Tracy Walker has led the way so far with 36 tackles while patrolling the secondary, including three tackles for loss. As a team, the Lions have nine sacks with Devon Kennard accounting for three of them. Christian Jones already has two sacks followed by Trey Flowers, Jahlani Tavai, and Damon Harrison Sr. with one sack each. Romeo Okwara and A’Shawn Robinson also have .5 sack apiece. Veteran Darius Slay has one interception, along with one from Walker as well. Jamal Agnew has provided a spark already with a pair of forced fumbles and a 100-yard kickoff return for a touchdown against Philly.
Vikings – Before the Bears took the next step in terms of their defense a couple of years ago, the Vikings had the most fearsome group in the North. While they’ve lost a step to some of their competition, they’re still nothing to take lightly with their loaded roster. Eric Kendricks leads the team with 33 tackles thus far, followed by Harrison Smith with 24 to go along with one forced fumble and one pick.
The Vikings have quietly totaled 11 sacks this season, led by Danielle Hunter with three. Eric Wilson, Everson Griffin, and Linval Joseph have a pair of sacks each while Anthony Barr and Shamar Stephen have one apiece. Anthony Harris also has picked off two passes, both against the Falcons in Week One. The Vikings still have a ruthless defense, despite their 2-2 record.
Finally, each team has numerous offensive weapons across the board with some being exploited, while others have not.
Packers – Any great team generally has to have a great quarterback slinging the ball around. The Packers have been blessed with top-tier talent at the position for years and Rodgers still has plenty left in the tank. Despite trying to figure out a new system under new head coach Matt LeFleur, Rodgers hasn’t missed a beat yet this season.
His top target has been Davante Adams, hauling in 25 balls for 378 yards. Despite the high production and ability to stretch out the field, Adams has yet to score this season with guys like Geronimo Allison, Jimmy Graham, and Marquez Valdes-Scantling getting more looks in the red zone. Running backs Aaron Jones and Jamaal Williams have accounted for half of their touchdowns so far.
Bears – The Bears have a mix of talent when it comes to the offensive side of the ball. They’ve surrounded Trubisky (third year in the NFL) with several weapons including Anthony Miller, Allen Robinson, Taylor Gabriel, Trey Burton, Tarik Cohen, David Montgomery, and Mike Davis. Among that long list of players, only Cohen, Montgomery and Gabriel have scored, totaling five of their six touchdowns this season. Trubisky has yet to find much rhythm but with Chase Daniel expected to take over (Trubisky with dislocated left shoulder and torn labrum), for now, their offense should see an uptick. Not to mention, the Bears finally have a kicker again.
Lions – Anytime you can match one of the higher-scoring teams in the league, you know you’ve got talent. Matthew Stafford has been in Detroit for what seems like forever, dating back to the Megatron days, but hasn’t had a consistent threat since. Yes, they’ve had Golden Tate for a few years, but even he wasn’t enough for the Lions to be considered “good”. Enter Kenny Golladay who has gotten better every year since being drafted in 2017. This season, Golladay has hauled in four touchdowns, including two against the Chiefs, and has 19 receptions for 243 yards.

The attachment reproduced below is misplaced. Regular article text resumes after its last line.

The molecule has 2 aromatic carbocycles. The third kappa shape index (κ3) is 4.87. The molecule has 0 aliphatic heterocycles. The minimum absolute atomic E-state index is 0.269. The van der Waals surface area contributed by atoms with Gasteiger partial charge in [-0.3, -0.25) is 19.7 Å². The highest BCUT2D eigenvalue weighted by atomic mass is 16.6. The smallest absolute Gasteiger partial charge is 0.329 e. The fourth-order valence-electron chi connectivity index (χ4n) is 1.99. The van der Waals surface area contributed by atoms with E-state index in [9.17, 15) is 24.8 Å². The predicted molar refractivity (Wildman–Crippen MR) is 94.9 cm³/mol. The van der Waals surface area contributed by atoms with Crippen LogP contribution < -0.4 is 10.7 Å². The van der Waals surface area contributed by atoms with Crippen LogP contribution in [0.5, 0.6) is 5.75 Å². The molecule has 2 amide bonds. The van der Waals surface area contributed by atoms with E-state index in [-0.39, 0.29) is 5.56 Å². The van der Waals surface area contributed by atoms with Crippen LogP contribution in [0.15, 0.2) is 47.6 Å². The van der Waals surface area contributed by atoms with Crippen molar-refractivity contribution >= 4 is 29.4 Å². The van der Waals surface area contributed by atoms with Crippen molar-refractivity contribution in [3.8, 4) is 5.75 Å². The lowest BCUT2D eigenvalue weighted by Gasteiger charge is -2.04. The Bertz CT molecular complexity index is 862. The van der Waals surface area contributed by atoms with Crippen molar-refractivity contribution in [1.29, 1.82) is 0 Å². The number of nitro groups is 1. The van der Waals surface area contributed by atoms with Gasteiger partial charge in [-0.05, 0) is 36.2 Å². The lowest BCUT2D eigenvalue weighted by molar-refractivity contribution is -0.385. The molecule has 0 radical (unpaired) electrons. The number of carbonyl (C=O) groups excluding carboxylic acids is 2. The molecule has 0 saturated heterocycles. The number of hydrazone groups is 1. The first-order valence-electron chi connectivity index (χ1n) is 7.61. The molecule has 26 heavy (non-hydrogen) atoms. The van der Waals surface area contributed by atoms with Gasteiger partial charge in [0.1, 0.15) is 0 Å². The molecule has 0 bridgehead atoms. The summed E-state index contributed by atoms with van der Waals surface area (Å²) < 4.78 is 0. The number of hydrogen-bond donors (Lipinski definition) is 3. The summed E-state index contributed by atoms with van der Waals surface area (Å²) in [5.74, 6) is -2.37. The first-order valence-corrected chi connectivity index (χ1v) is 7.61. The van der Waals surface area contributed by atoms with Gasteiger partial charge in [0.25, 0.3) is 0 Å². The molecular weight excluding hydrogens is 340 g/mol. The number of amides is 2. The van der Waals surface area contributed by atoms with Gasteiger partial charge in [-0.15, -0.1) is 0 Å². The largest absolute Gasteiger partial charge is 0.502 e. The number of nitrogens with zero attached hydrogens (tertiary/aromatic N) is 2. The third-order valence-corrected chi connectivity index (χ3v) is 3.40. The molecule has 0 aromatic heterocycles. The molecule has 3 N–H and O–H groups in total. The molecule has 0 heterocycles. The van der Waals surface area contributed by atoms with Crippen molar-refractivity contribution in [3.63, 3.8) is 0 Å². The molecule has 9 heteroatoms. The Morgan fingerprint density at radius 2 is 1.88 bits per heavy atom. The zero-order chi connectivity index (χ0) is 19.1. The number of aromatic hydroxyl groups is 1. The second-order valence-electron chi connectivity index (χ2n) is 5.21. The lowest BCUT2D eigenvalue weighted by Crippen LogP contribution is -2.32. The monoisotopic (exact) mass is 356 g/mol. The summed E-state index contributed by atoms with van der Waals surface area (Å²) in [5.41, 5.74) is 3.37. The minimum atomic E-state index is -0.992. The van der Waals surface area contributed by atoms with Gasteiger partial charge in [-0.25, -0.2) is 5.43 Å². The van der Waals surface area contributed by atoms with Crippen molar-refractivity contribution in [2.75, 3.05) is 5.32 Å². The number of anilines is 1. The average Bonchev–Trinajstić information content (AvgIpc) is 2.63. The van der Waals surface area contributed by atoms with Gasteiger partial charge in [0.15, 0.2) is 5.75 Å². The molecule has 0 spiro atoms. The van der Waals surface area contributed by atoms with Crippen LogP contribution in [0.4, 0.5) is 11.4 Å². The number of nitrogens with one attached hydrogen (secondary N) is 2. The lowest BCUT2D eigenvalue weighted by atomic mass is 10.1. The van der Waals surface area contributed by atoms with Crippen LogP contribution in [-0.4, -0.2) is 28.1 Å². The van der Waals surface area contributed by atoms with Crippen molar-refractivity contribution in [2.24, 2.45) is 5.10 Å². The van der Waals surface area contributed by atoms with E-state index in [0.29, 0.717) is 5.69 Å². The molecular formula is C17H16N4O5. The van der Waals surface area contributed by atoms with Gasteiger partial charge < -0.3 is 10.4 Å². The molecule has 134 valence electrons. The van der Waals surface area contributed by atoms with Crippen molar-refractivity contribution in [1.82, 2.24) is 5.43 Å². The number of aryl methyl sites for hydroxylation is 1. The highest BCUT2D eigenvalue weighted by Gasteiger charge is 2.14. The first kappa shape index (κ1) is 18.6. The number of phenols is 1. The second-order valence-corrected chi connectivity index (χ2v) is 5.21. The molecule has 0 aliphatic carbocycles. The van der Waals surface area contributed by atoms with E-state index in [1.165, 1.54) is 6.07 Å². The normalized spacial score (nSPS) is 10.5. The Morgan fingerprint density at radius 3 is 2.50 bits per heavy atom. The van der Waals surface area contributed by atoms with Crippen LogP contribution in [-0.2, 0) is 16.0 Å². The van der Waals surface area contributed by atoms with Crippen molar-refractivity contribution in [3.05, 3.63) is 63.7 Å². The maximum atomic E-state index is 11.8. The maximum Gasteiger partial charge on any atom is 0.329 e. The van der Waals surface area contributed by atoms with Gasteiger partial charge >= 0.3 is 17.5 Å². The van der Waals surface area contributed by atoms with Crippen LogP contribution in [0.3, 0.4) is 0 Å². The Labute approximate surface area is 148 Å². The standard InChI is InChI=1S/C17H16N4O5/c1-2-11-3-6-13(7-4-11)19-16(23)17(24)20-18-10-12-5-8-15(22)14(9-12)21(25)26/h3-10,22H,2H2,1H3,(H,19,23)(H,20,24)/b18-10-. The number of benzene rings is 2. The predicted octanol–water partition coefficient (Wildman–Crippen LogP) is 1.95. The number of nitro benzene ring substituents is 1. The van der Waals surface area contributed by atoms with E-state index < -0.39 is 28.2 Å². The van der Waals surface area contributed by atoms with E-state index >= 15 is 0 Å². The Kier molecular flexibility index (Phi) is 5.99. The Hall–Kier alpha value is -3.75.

Opposite him is Marvin Jones Jr. whose averaging over 15 yards per catch and has scored once. Kerryon Johnson has also provided a needed back to make the running game prevalent again, so far rushing for 251 yards and one score. The Lions have already gotten production out of rookie Tight End T.J. Hockenson, scoring twice and pulled in 11 balls for 166 yards.
Vikings – Already mentioned above, Cook has been a leading force for Minnesota this season. Even after being held to just 40 yards against the Bears, Cook has amassed 410 yards on the ground, averaging nearly six yards per carry, and has scored five times. Cook has also caught 15 balls for 114 yards, averaging a shade under eight yards per catch.
Similar to Chicago, a lot of questions surround the quarterback position.
Cousins has been limited to 735 passing yards, thrown three touchdowns and two picks. Stefon Diggs and Adam Thielen, two of the better receivers in the division, have yet to be exploited. Combined, they have 26 catches for 388 yards and three scores. Both Tight Ends, Kyle Rudolph and Irv Smith Jr. (rookie), haven’t had much success either, totaling 96 yards on 10 catches. Minnesota has been confined to their run game to this point, but they’ll get even better once they can successfully air things out.
While each of these teams is working through specific issues, they have the talent to dominate on both sides of the ball. When looking at the combined records, compared to whom they’ve played, and the headlines each team has made so far this season, it goes to show the NFC North is the best to this point.